If this book were half as good as the title, it would be awesome. Sadly, it’s extremely repetitive and uses really crude rational actor economics. There’s still some fun stuff about how pirates governed themselves, why pirates were democratically governed among themselves, why pirates were so violent to those who resisted piracy, etc. But I can’t recommend a book that says (1) government is coercive by nature, which is its distinctive feature; (2) private organizations like condo associations are not coercive, because you can decide not to follow their rules and leave (ignoring that what ultimately puts you to that choice is that the government will enforce the property/contract rights of the condo); and (3) because people can leave the jurisdiction of a government, governments are subject to Tiebout competition. (2) doesn’t make much sense under any circumstances, but it’s laughable to say all three things in a single argument.more
I awaited the release of this book with great anticipation as it contains three elements I can't resists: pirates, quirky application of social sciences, and a terrific pun in the title. Overall it did not disappoint. Leeson examines the Golden Age of Piracy (roughly 1680-1720) through the lens of economics, seeking economic reason for what pirates did. Much of pirate behavior is based in reaction to the harsh and unrewarding life of sailors under cruel captains. Leeson shows how pirates preceded both James Madison and Adam Smith by decades by creating democracies and free market capitalism aboard their floating communities. It was beneficial to the crews as a whole to elect their captains and to sign pirate codes that would determine fair treatment - and a fair share of the booty. Pirates also should a fair amount of tolerance for black sailors among their crew making their racism subservient to the economic benefits of a good hand on board no matter what his color.The "Jolly Roger" and the wild antics of pirates like Blackbeard also have an economic purpose - to force the pirates' prey to surrender without a fight. Sea battles would damage the pirates' prize, their own ship, and perhaps even the pirates so it behooved them to act as threatening and crazy as possible to actually prevent violence. For many of these reasons, pirate ships were actually popular among the ordinary sailors who were willing recruits into a society that would allow them a voice in how things are done and take home a greater share of wealth than they'd earn in the merchant marine. The book concludes with a humorous management course as taught by a pirate with a syllabus of articles and books that back up the economics behind the pirate way.One quibble I have in this book is that Leeson often deviates from economics to slip in Libertarian ideology in tangents that seem odd and out of place. For example, he takes up several pages to convince the reader that all government is based on the threat of violence as opposed to pirate societies which were freely joined. He even writes of the benefits of pirate torture in regulating the behavior of commercial ship captains (who had to treat their sailors well lest they too be caught and tortured by pirates) but seems to see only evil in any regulation whatsover by government. Nevertheless, this is an enjoyable and educational book that brings the dismal science to life through the romance of piracy. Arrr!more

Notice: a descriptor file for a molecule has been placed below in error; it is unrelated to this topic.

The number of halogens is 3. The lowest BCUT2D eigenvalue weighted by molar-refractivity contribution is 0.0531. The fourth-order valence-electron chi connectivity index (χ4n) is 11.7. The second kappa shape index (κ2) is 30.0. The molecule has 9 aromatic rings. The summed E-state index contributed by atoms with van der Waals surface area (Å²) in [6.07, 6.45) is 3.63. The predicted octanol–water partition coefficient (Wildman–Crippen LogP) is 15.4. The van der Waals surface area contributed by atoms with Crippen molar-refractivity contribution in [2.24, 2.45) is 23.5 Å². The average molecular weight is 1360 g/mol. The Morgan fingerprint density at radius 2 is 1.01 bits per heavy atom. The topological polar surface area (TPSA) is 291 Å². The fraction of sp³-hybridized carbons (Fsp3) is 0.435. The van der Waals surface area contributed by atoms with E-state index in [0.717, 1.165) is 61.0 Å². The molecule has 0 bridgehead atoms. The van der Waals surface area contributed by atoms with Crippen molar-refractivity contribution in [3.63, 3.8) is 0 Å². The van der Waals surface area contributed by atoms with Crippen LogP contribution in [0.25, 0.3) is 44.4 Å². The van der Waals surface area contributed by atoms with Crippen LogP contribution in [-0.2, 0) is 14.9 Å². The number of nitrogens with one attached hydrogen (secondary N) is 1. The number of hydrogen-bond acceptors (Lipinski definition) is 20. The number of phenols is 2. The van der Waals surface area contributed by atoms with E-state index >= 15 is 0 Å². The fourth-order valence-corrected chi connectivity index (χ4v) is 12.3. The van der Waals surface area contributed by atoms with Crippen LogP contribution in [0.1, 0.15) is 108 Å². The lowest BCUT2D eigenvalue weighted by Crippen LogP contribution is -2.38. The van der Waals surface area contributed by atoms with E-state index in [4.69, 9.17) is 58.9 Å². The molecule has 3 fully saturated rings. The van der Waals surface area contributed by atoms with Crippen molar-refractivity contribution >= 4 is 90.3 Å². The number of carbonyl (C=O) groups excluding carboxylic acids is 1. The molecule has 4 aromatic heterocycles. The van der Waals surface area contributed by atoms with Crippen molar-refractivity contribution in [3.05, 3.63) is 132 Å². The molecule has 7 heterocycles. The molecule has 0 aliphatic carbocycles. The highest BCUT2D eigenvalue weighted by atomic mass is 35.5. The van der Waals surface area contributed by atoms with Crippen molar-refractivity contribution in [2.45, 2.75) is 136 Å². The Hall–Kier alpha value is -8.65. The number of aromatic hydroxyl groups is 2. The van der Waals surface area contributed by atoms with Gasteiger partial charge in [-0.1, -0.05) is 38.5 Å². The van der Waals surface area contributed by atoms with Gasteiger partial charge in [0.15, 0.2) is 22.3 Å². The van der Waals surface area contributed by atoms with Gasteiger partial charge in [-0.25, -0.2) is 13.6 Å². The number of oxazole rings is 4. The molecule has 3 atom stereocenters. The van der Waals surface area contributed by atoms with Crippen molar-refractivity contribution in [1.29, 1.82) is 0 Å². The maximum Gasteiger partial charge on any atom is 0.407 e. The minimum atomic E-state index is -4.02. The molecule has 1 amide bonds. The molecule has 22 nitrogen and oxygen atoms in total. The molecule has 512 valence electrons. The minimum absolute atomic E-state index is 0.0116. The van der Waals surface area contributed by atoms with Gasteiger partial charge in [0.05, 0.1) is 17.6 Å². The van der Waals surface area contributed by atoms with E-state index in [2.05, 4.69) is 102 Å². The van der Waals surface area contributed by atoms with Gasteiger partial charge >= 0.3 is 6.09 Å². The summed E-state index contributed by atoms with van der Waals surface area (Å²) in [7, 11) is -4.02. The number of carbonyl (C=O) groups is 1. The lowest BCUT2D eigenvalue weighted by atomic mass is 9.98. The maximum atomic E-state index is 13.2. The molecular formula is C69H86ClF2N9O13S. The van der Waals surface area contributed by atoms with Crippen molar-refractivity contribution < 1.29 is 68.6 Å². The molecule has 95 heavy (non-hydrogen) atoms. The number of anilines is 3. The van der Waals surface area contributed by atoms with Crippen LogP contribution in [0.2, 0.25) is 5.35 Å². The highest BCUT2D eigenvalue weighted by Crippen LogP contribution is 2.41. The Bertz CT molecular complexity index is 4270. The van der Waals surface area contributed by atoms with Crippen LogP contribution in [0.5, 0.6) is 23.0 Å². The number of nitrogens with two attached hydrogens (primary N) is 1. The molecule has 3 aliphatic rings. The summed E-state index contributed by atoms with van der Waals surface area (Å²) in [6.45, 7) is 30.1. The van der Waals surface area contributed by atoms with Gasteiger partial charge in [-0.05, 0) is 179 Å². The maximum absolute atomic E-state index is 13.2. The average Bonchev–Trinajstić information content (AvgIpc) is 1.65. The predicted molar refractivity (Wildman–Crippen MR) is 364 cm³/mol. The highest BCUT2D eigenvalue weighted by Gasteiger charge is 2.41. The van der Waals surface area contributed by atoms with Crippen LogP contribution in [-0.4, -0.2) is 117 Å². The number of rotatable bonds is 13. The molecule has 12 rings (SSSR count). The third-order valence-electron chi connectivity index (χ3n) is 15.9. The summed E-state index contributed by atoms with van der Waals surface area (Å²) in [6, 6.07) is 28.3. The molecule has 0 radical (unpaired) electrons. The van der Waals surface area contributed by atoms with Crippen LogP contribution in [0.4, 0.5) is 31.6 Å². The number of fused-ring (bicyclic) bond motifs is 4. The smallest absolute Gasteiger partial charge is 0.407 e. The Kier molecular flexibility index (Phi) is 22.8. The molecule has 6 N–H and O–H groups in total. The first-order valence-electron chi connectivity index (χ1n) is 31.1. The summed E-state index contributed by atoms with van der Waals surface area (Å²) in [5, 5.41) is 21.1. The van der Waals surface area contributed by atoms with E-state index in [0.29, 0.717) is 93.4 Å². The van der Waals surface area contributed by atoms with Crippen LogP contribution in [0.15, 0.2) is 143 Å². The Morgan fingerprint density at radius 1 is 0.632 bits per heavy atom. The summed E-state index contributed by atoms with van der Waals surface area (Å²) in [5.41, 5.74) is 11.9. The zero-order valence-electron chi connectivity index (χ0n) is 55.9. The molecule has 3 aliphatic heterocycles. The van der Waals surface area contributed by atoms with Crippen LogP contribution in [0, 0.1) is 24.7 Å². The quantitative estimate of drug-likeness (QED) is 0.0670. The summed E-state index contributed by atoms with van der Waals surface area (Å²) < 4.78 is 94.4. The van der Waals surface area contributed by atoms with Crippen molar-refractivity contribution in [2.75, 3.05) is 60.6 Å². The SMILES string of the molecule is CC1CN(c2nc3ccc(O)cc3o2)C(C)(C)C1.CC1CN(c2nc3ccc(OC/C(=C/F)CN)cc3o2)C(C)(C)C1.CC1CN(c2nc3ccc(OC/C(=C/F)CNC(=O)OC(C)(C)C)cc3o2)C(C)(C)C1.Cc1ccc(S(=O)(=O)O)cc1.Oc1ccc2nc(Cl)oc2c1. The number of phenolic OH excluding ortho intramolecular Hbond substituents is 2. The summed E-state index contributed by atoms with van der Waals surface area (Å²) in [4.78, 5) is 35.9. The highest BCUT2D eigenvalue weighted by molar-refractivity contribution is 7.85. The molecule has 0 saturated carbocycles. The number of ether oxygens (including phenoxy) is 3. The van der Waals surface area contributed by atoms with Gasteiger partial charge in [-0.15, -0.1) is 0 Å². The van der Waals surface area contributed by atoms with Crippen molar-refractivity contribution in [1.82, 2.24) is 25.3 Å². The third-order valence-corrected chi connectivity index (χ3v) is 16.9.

An entertaining look at the economic incentives that gave rise to the behaviors of pirates in the late 17th and early 18th centuries, making sense of such seeming paradoxes as crazed, bloodthirsty marauders who ran their ships through constitutional direct democracy more than half a century before the American Revolution. The summary chapter at the end is given as a prospective syllabus for Management 101 by Prof. Blackbeard, and is a hoot. (My wife, who has an MBA, wishes this had come out when she was in school.) Heartily recommended for any storyteller who wants to get into the world of piracy.more